Furthermore, California employers must pay double the regular hourly rate for 12+ hours worked in a day and for all hours worked over 8 hours on the 7th consecutive day of work.

California also makes overtime provisions for agricultural employees not covered under the federal FLSA regulations.

How Do Employers Violate Hour & Wage Laws?

Scrutiny by the government and watchdog organizations makes it difficult for large corporations to blatantly break the law by paying less than minimum wage, so they find subtler, harder-to-prove ways to engage in wage theft, such as not providing lawfully mandated breaks, making workers take extra, unpaid work home, not reimbursing work-related expenses, or pressuring employees to "volunteer" their time off the clock.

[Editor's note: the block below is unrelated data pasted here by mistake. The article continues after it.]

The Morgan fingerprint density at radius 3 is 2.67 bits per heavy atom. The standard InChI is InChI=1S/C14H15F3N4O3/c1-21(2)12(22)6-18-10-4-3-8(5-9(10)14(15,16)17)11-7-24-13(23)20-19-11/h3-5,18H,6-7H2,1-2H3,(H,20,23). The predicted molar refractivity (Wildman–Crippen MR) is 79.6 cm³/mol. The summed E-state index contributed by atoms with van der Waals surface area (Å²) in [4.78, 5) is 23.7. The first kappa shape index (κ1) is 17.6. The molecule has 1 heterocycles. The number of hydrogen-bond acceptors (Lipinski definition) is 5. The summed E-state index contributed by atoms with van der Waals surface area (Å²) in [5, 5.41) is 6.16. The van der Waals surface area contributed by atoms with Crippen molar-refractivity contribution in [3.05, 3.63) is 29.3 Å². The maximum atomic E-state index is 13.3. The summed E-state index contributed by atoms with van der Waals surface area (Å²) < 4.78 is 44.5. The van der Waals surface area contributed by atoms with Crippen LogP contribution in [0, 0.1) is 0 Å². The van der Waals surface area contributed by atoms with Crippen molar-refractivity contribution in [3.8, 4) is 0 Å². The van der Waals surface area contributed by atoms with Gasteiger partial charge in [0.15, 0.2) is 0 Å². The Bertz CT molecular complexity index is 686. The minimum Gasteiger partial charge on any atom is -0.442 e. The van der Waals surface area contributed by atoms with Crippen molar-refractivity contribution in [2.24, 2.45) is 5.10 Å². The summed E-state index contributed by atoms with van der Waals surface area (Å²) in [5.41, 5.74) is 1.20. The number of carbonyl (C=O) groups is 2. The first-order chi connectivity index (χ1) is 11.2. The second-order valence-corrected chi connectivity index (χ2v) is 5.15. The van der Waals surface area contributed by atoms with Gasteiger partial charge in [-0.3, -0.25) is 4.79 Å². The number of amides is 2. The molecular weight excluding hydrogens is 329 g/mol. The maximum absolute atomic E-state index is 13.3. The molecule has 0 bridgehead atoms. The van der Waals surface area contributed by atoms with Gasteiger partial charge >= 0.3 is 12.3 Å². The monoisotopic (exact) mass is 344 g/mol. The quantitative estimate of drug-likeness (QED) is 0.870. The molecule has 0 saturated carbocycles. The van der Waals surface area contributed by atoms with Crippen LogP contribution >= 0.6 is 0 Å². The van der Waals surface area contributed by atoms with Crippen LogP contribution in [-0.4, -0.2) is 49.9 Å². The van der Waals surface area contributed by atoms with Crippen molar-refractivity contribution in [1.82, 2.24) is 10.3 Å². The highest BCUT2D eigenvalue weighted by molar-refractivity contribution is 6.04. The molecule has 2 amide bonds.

How Are Labor Law Violations Prosecuted?

FLSA-covered employees who believe they've been shortchanged/exploited by having their fair wage or hour rights violated have 2 years to file a claim form with the US Department of Labor Wage and Hour Division under FLSA.

Employees working in states with their own labor laws may be able to file their claims directly with the state entity responsible for enforcing labor laws (in California, it's the Department of Industrial Relations' Division of Labor Standards Enforcement).

If the labor law violation is systemic, affecting multiple workers, a class action lawsuit may be lodged with the state court, as demonstrated by the following Walgreens case.

The Walgreens Class Action Lawsuit By Hourly Workers